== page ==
Ok, after many hours yesterday, the keypad is wired in. It works fully, and I finished ALL the software for it.
But it wasn't easy.
You see, I realized that on my board that I have for the car, I can't connect the arduino to the keypad AND the arduino to the PC. The plug connections interfere with each other. This would not be the case with my latest board (that HAS shipped now, but isn't here yet) I really wanted to see what was going on, to make writing and testing new features better, so I made ANOTHER test keypad. This was made strickly with what I could get from Radioshack (expensive) THAT DAY (I had those headers already).http://www.flickr.com/photos/43268066@N00/3625033355/
I really didn't want to pull the real keypad back out of the door anyway.
With the help of my new keypad, I have finalized my code. I've tried my best to emulate the Ford Keypads as much as possible.Instructions:
To unlock the car, type in the 5-digit 'factory' code.
To lock the car, press the last two buttons together.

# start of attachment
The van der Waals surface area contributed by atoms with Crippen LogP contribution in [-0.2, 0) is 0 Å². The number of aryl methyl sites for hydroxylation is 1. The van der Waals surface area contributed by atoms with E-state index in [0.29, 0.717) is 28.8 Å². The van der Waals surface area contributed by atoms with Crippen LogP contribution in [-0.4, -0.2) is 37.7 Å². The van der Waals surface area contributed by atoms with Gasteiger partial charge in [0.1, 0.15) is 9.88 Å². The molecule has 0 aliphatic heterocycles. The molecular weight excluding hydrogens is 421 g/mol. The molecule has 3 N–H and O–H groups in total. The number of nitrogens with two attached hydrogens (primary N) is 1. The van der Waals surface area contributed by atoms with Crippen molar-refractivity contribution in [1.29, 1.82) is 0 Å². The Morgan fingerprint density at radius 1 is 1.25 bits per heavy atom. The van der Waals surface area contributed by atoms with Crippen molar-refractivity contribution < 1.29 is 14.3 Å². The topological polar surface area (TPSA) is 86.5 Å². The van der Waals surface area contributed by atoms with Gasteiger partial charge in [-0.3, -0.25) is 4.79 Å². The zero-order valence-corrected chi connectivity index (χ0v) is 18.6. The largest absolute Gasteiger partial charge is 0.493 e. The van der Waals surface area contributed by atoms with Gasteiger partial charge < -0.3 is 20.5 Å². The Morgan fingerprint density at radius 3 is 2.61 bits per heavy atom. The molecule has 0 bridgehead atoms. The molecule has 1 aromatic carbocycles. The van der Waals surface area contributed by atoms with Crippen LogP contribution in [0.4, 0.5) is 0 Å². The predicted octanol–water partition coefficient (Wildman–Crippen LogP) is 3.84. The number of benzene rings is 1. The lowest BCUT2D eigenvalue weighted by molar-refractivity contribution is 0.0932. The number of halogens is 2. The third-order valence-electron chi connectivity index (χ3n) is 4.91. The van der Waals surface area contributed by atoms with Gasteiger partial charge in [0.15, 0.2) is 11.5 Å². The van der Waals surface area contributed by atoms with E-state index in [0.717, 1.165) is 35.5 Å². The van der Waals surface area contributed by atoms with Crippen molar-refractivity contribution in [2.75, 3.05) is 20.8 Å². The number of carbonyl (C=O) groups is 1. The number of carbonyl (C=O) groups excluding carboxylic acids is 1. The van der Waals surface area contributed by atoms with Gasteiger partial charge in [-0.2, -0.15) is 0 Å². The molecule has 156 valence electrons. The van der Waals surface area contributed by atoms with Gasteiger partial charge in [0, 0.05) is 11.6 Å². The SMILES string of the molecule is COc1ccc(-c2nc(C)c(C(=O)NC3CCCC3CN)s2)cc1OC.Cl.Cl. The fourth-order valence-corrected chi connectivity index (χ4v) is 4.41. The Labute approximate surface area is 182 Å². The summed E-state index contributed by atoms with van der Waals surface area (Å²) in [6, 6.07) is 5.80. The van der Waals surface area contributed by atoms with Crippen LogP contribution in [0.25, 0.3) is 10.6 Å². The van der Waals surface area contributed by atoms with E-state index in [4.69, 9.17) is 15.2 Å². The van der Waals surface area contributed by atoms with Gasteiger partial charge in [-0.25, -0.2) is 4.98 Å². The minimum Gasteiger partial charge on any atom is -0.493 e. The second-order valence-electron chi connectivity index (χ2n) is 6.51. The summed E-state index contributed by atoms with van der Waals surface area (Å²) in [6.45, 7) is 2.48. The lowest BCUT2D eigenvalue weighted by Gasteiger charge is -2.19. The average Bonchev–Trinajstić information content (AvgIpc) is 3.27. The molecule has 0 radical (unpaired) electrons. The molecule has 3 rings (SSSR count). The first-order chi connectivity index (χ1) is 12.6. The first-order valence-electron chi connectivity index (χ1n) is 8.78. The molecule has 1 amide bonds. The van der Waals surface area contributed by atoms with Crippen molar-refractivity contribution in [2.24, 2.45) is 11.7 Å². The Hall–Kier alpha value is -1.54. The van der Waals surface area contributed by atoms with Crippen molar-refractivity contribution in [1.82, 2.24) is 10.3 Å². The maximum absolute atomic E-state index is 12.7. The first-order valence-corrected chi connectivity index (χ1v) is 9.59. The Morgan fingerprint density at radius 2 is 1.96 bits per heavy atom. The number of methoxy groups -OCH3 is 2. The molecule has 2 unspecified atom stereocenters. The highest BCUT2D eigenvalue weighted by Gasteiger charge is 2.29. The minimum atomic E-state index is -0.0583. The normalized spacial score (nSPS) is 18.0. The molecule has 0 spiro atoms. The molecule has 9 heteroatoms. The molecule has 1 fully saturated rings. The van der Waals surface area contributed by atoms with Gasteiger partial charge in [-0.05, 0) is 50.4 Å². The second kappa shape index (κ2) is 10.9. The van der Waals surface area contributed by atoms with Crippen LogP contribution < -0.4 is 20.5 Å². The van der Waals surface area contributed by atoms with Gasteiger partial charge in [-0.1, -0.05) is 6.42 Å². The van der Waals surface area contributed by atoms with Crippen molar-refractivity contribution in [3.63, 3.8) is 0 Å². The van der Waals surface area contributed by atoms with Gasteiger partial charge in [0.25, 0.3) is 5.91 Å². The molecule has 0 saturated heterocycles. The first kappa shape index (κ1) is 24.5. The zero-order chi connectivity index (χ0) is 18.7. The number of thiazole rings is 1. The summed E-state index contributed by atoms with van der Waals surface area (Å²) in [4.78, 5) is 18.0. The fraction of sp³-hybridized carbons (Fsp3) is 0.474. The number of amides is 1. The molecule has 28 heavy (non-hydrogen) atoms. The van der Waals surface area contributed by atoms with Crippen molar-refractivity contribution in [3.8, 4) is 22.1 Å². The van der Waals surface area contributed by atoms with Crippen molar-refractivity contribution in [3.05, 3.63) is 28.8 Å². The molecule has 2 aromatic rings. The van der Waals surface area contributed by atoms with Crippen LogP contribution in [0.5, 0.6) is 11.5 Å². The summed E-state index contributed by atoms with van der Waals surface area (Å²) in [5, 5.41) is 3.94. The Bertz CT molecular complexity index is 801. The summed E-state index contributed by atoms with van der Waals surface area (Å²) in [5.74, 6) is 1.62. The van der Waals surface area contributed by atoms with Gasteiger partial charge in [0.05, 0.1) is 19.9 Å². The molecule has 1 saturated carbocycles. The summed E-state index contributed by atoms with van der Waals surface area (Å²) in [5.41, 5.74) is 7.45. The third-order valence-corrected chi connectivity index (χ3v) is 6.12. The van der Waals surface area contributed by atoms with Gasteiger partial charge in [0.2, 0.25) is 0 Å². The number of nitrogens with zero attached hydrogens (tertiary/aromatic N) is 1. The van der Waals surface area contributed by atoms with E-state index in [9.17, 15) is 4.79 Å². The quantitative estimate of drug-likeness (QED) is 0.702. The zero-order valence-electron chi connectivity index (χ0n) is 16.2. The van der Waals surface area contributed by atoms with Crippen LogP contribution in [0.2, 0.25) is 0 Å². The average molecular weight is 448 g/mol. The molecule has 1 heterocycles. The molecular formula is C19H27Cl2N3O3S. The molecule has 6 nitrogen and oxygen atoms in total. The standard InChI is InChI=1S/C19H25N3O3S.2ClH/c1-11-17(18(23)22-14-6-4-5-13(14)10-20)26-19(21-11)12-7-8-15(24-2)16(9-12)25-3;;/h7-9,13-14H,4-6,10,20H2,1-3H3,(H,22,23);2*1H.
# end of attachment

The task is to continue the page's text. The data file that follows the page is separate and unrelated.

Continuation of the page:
After too many unsuccessful attempts to type in a code, the keypad will flash and ignore input for one minute.Program up to three additional 'user' codes (stored in EEPROM):
Type the 'factory' code, then 1, then a new 5-digit code, and finish by pressing one of the first three buttons.
Your new user code is now saved to that position. The car will confirm by locking and unlocking the doors.
You can overwrite the code by saving another to the same position.Erase all user codes:
Type the 'factory' code, then 1, then press 1 again and hold for two seconds. The car will confirm by locking and unlocking the doors.
Time out (reset input keys) after programmable time (default 5 seconds). All key presses must be pressed within
this time from each other to be considered together. The backlight will turn off after timeout.
The finalized code is in the door, fully working. When I get my new board in and fix a problem with my wire mounts in the door I'll post pics of the wiring side.